Source | FastCompany : By STEPHANIE VOZZA
In fact, the cover letter is quickly becoming a dinosaur when it comes to hiring, says Jobvite chief people officer Rachel Bitte, and its demise is due to three things: speed, technology, and volume.
“Most companies today recruit online and receive applications through software systems that often don’t include a section for a cover letter,” she says. “Some industries, particularly those in Silicon Valley, receive a large amount of applications. The pace at which companies need talent has also grown exponentially, so finding the right person quickly is very important.
“Recruiters who get cover letters say they ignore them. Instead, they want to get to the meat of someone’s background by diving into the resume.”
Unfortunately, the cover letter used to be the perfect place to personalize your pitch and highlight information that doesn’t shine on a bulleted job history. To stand out now, applicants need to get creative and change the traditional resume format to serve their needs.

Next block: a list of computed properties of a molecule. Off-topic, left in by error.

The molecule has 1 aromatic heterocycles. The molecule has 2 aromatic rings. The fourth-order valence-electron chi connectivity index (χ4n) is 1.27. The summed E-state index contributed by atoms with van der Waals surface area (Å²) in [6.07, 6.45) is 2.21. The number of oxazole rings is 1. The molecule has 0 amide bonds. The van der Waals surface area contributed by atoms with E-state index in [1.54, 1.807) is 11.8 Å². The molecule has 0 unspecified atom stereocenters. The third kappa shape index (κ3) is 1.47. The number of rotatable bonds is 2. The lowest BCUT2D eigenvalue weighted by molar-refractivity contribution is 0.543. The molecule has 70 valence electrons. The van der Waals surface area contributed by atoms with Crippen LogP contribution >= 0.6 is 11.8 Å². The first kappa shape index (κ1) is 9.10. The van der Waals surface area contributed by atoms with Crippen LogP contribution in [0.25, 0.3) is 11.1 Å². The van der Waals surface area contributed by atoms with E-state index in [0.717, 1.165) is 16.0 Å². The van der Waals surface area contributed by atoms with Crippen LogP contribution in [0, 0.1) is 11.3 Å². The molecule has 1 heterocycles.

Bitte says there are four things you can do on your resume to make up for the loss of the letter:
One way to provide more details is to include a summary. Located at the top of the resume, it’s made up of two or three sentences that highlight what makes you different from other applicants. Similar to an elevator pitch, it’s where you share a high-level competency, niche, or career focus. The summary replaces the “objective” that was once a popular component of a resume.
Applicants are also including personal interests in their resumes, says Bitte. Added to the bottom of the resume, it gives hiring managers a sense of the candidate’s personality before they call them in for an initial interview. You can include hobbies, volunteer activities, or relevant club memberships. If you are applying to a company with offices in more than one area, you might also point out if you are willing to relocate.